Russian Major Surov arrives on his horse.  The people are told to get off the bus.  They will each be questioned.  The Major tells the people that their travel pass is no longer valid.  All travelers have to have a special exit visa from General Headquarters.  Several people object to this "bureaucratic red tape" but the Major says they will be detained.  They can stay in the local hotel.  It's that or be taken back to Budapest.  The people decide to stay. 

Lt. Tulpin shows them the way over to the hotel. The inn keeper assigns everyone to a room.  Hugh tells Lady Ashmore that there's something peculiar about that Fleming character.  He goes on to say that if there is something wrong, they should know about it because it will impact all of the 14 other people on the bus. 

Dinner is served.  One of the men ask Lady Ashmore to help Fleming because he is very unwell, but won't even lay down.  Lady Ashmore goes in to see Fleming.  He says they should have taken separates means of getting to Vienna.  She says she's in charge now and she will get him across that border and into Austria.  She leans over and kisses him on the mouth.  She asks him to be patient.  It's been five years since they last saw each other. 

The Major and two other Russians come to have dinner at the hotel.  The Major notices that some one is missing.  Lady Ashmore comes in apologizing for being late. Surov says 13 is an unlucky number.  He asks who is missing?  Lady Ashmore says Mr. Fleming is not feeling very well.  Surov mentions that maybe they should have a doctor come see Fleming.  The conversation is interrupted by a lot of automatic weapons fire.  A young man named Fabbry gets up from the table to go outside.  Surov demands that he sit back down.  Fabbry sits down.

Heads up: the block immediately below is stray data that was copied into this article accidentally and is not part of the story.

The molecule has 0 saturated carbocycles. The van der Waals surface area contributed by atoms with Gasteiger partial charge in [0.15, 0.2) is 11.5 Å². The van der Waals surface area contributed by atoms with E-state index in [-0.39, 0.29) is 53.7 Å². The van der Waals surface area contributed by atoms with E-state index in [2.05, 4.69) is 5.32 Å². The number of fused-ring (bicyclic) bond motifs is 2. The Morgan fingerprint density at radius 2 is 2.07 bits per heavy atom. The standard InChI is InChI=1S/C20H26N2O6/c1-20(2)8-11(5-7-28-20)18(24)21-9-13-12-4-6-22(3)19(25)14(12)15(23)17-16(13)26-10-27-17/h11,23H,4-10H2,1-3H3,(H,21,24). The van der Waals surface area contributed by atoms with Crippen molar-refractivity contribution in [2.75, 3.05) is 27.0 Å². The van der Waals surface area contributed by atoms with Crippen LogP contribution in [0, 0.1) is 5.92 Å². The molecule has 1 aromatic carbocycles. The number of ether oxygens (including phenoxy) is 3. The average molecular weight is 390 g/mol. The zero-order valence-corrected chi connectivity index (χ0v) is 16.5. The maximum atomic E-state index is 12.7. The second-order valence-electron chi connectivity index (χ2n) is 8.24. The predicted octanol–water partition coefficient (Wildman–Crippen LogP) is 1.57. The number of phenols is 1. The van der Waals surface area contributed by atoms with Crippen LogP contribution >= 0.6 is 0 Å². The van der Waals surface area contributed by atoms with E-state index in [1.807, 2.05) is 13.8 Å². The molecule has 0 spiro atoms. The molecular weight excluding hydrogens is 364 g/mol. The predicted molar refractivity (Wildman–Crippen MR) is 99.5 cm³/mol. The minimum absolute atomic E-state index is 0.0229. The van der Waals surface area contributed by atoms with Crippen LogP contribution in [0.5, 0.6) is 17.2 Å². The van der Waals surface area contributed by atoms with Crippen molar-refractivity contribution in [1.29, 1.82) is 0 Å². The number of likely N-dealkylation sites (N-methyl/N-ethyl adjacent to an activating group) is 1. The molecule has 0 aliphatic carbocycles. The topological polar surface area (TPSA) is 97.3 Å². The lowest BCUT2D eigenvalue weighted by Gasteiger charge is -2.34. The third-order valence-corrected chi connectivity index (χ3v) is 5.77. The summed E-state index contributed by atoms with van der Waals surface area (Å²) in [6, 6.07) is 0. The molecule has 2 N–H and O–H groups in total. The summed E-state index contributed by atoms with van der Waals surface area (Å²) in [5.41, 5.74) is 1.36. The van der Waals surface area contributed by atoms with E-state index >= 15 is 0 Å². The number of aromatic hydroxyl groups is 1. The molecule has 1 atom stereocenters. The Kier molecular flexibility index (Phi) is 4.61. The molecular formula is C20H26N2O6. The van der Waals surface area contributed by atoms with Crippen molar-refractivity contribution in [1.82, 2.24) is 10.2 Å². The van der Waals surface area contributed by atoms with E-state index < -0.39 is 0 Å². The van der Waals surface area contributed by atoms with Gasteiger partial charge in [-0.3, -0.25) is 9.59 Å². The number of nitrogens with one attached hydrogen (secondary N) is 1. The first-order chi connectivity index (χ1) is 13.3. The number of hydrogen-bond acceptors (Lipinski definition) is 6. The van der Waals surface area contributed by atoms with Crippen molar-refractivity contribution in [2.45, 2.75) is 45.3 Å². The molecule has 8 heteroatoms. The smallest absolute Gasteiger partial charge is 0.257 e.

Surov now says he wants the visitors to start talking and discussing things with him.  He says that Hugh is much too diplomatic for his own good.  Since Surov wants them to talk, Lady Ashmore says:  "They hate you."  Surov says:  "Thank you."  Just then some bullets break some windows of the dining room.  Surov goes outside to see what is happening.  There is a fire fight between two freedom fighters on a roof and the Russian guards in the street.  The two guerillas are killed.

Fleming starts talking in his sleep.  The other men get up to listen to him.  Lady Ashmore hears him scream and comes running.  As she approaches the men's room she hears one of the men say that this Fleming is really Hungarian.  He took part in the revolt, was wounded and is now trying to escape.  He says he should report this to Surov, but Hugh tells him not to do that.  The guys hears a noise and Hugh goes to see what it is.  He goes down into the kitchen and turns on the light.  A little later Lady Ashmore comes in saying that she heard a scream.  Hugh says yes, it was Mr. Fleming.  He adds that he thinks Lady Ashmore should tell him what's going on. 

Lady Ashmore says the man is Paul Kedes.  She met him in the summer some time ago in Britain where Paul was studying biology.  And it was she who decided to stop seeing him.  The next day she went with Cecil to Nassau.  When she came back Paul had returned to Hungary.  In December of 1952 they arrested Paul on some ridiculous accusation of spying.  He was in prison until ten days ago when he was freed by a group of his students.  He was wounded in a battle on the streets.  She says he spent five years in prison and believes herself to be the cause of this.  And now she is trying to make up for her failure.